I once read a review of a new Billy Collins collection that was written in the style of (and as a parody of) Collins’ style. It was a fair point. One could do the same thing with this collection. Strand is, to some extent, showing off, demonstrating a wry touch as he presents us less with poems than familiar props that are often found in poems. In one of his plays, Steve Martin wondered what would happen to certain people’s work if we detached the name from it. Would we still admire a Picasso if we didn’t know it was a Picasso? And I very much wondered that as I read this collection. If Strand wasn’t a Pulitzer Prize winner, would anyone have even noticed, much less published, much less applauded these poems?
I am pretty new to the spoken word world. But I started to look into it when I moved to Cleveland, and the name that kept coming up was Basheer Jones. Since I am used to reading poetry, I bought his book first, which I think was a mistake. I had a lucky opportunity to hear him before I finished the book. Once I did, then I had his delivery, cadences and passion in my head, the second half of the book really sprung to life.
I admire the energy, spirit and responsibility of these poems and of the man. He doesn’t seek to go somewhere else. He wants to stay in Cleveland and see what he can do. And these days, we can use everyone we can get.
The students loved his performance, and to see two students pass his book around under the desk like it was some kind of secret contraband was delightful. On another day, the same two students passed his book back and forth and read poems to each other.
So, listen first. . .
And then read. . .
Life made the read aloud of this one a bit herky-jerky, but Riordan clearly has a knack. The stories are exciting, tense even. It helps that Riordan is not afraid to have characters die. The characters develop. His mythology is sound and his creativity seems to be endless. There’s a little more of a self-conscious cliff-hanger this time, but he has probably earned it by now.
On to #4, The Battle of the Labyrinth!
Less a novel than an extended monologue (I did wonder what it might be like to turn it into a stage play), Marai’s novel is incredibly atmospheric. An older General awaits a man he hasn’t seen in 41 years. There is a secret between this man, Konrad, and the General, that the General narrates for much of the novel. This encounter, they both know, will be their closing act. Everything, including them,their way of life and the fire that is meant to warm them throughout this one night, is dying.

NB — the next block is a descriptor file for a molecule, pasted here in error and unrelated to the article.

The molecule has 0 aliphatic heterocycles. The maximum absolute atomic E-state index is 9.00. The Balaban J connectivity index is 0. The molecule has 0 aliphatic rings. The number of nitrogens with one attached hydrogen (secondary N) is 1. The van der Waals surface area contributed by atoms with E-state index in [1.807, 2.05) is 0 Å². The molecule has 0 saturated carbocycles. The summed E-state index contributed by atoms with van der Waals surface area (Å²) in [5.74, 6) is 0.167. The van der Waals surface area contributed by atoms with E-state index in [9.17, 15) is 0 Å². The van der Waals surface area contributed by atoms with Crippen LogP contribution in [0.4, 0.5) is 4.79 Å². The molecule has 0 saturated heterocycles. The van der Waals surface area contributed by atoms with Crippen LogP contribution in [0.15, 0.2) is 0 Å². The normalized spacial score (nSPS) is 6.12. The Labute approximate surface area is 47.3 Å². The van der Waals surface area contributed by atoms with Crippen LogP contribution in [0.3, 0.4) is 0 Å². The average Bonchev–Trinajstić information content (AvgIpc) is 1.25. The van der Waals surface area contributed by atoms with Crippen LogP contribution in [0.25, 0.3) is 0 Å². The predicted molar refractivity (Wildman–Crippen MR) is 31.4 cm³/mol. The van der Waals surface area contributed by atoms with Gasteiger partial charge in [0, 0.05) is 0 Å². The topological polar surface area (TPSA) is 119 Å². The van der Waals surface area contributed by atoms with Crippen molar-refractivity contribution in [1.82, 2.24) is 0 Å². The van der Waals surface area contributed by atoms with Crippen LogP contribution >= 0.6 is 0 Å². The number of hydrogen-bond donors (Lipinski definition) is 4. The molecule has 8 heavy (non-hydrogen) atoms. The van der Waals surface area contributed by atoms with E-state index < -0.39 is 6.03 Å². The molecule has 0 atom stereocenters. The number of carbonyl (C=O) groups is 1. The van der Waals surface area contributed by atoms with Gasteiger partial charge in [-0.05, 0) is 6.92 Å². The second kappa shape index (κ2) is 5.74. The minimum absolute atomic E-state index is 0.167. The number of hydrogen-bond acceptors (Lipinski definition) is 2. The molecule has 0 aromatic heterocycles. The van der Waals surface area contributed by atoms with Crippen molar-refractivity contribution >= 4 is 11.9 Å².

Though the story is largely a monologue, it held me. The General has prepared for this night for 41 years. What does he have planned?
I do wonder if another structure might have served this story better. The events leading up to the fateful day and then a leap forward to the encounter? Like I said, it was a long monologue.
A good, but not great book.
I bought this book because one of its co-authors, Lawrence Grandpre, was a student of mine at Baltimore City College High School. I knew I’d read it at some point, but given the recent events in Baltimore, it seemed to beckon me from the bookshelf.
Together, Grandpre and Love have assembled a series of compelling and important essays about the structure and implications of white supremacy and anti-blackness, particularly how it pertains to political and economic infrastructure. They will attend to the symptoms, to be sure, but these two, part of the Leaders for a Beautiful Struggle, seek to get at root causes. They are asking questions that, they report, make those they are addressed to, uncomfortable. I admit that a few made me, a white teacher at a school with 100% students of color, uncomfortable.
But here, and in one other place, I had questions for the co-authors. My school is following in the tradition of experimenting on the poor. I know that historically and currently, the poor, particularly poor people of color, are easy marks for experimentation. My question is, though, isn’t it time for a new model of public education? The traditional model is definitely not serving the students of Cleveland.